Symptoms, Signs & Effects of Schizoaffective Disorder

If you or your loved one are struggling with schizoaffective disorder, Vermilion is here to help. Learning about schizoaffective disorder can help you or your loved one manage its symptoms.

Understanding Schizoaffective Disorder

Learn about schizoaffective disorder

Schizoaffective disorder is an appropriate diagnosis for someone who experiences psychotic symptoms in addition to mood disturbances. Often misdiagnosed as schizophrenia or bipolar disorder due to similar symptoms present, schizoaffective disorder involves delusions or hallucinations and depression or mania. Psychotic symptoms must occur in the absence of mood disturbances and the depression or mania must be pervasive throughout the duration of the illness.

Sufferers of schizoaffective disorder may experience a great deal of dysfunction in their lives which can sometimes lead to a decreased life expectancy. Coping with mood disturbances is difficult enough for a person, but adding on the additional distress of living with uncontrollable delusions or hallucinations can cause a great deal of turmoil within an individual. Even attempting to complete the most mundane of tasks could prove exceedingly difficult in comparison to a person who is not experiencing symptoms of schizoaffective disorder.

When seeking treatment to alleviate symptoms, it is important to inform the mental health professional of all symptoms present. Untreated mood disturbances and psychotic symptoms can wreak havoc on a person’s life and ability to function normally. Reporting full history of symptoms and changes in functioning is imperative in making an accurate diagnosis and receiving appropriate and effective treatment for schizoaffective disorder.  


Schizoaffective disorder statistics

The prevalence of schizoaffective disorder, while not as high as schizophrenia, is said to be .03% of the population. Of that percentage, more women are affected than men. And due to the distress caused by the symptoms, those with schizoaffective disorder have a 5% chance of attempting suicide in their lifetime.

Causes and Risk Factors

Causes and risk factors for schizoaffective disorder

Experts agree that there are a number of factors that play into an eventual diagnosis of schizoaffective disorder. Since there has not been a single identifiable cause of schizoaffective disorder, one must consider the following as an explanation for schizoaffective disorder’s origins:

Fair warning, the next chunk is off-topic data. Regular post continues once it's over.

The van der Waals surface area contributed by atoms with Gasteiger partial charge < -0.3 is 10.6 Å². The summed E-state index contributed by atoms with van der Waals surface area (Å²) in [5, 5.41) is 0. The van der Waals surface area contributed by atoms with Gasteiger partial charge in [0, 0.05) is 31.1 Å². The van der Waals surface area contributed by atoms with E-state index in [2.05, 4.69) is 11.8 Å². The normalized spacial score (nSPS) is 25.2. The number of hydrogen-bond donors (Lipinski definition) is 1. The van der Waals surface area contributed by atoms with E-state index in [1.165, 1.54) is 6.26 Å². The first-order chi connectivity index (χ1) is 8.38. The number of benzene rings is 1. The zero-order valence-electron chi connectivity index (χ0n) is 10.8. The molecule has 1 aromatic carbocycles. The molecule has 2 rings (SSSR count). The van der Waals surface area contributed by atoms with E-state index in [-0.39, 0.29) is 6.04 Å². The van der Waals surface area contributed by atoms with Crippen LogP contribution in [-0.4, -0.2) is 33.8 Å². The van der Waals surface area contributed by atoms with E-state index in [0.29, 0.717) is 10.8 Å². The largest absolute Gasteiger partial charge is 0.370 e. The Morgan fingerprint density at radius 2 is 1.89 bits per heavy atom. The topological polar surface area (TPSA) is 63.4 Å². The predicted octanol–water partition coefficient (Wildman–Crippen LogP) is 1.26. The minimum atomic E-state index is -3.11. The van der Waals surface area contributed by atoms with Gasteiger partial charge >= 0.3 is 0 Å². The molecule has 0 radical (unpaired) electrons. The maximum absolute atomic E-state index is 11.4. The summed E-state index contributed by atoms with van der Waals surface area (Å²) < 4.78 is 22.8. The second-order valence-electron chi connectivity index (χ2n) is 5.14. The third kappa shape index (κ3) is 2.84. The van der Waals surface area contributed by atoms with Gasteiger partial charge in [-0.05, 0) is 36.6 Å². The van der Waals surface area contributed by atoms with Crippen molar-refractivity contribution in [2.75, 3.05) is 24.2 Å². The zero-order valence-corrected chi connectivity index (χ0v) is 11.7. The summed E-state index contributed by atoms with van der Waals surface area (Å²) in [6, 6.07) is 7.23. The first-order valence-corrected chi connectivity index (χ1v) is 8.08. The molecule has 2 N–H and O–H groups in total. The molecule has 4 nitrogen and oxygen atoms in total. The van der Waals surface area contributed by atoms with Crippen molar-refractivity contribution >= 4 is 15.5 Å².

Genetic: A person with a family history including a psychotic disorder, bipolar disorder, or schizoaffective disorder itself, has a greater likelihood of receiving a schizoaffective disorder diagnosis. Being that family history is a consideration, experts agree that schizoaffective disorder does in fact have a genetic component.

Physical: Through the use of neuroimaging, it has been found that people with schizoaffective disorder have a decreased brain volume than those without the disorder. Additionally, if the part of the brain that controls a person’s development is damaged in any way, there is an increased risk for developing schizoaffective disorder.

Environmental: Research has found that complications during birth, resulting in damage to the brain, could increase a person’s chance of developing schizoaffective disorder. Moreover, it has been realized that pre-birth exposure to viruses or other chemical toxins could also render a person vulnerable to eventually showing symptoms associated with the disorder.

Risk Factors:

  • Family history of psychotic or bipolar disorder
  • Preexisting mental illness
  • Complications during birth
  • Exposure to viruses or toxins while in utero
  • Substance use
  • History of trauma or abuse

Signs and Symptoms

Signs and symptoms of schizoaffective disorder

Because a number of symptoms associated with schizoaffective disorder resemble those in other mental disorders, an accurate diagnosis is key. Recognizing all of the signs and symptoms present is integral in making the right diagnosis, thus leading to the application of correct treatment modalities. Below are some signs and symptoms that are often present in a person suffering from schizoaffective disorder:

Behavioral symptoms:

  • Impairment in social situations
  • Decreased work performance
  • Disordered behaviors
  • Catatonia
  • Mutism
  • Self-injury
  • Attempts at suicide

Physical symptoms:

  • Weight gain or loss
  • Flat affect
  • Lack of good hygiene
  • Changes in eating
  • Disrupted sleep

Cognitive symptoms:

  • Lack of insight
  • Paranoia
  • Delusions
  • Hallucinations
  • Lack of focus
  • Disorganized thinking
  • Memory problems
  • Racing thoughts

Psychosocial symptoms:

  • Decrease in quality of interpersonal relationships
  • Drug or alcohol use
  • Financial difficulties
  • Development of other mental illnesses
  • Self-injury
  • Death


Effects of schizoaffective disorder

The symptoms of schizoaffective disorder can have adverse effects on a person’s life if the disorder goes without treatment. Appropriate treatment is also key to reducing these effects. Some examples of potential effects are:

  • Development of another mental illness
  • Problems in interpersonal relationships
  • Financial strife
  • Substance use
  • Self-injury
  • Death

Co-Occurring Disorders

Schizoaffective disorder and co-occurring disorders

It is possible that someone with schizoaffective disorder can experience symptoms associated with another mental illness. Other disorders that can occur alongside schizoaffective disorder are:

  • Substance use disorders
  • Anxiety disorders
  • Posttraumatic stress disorder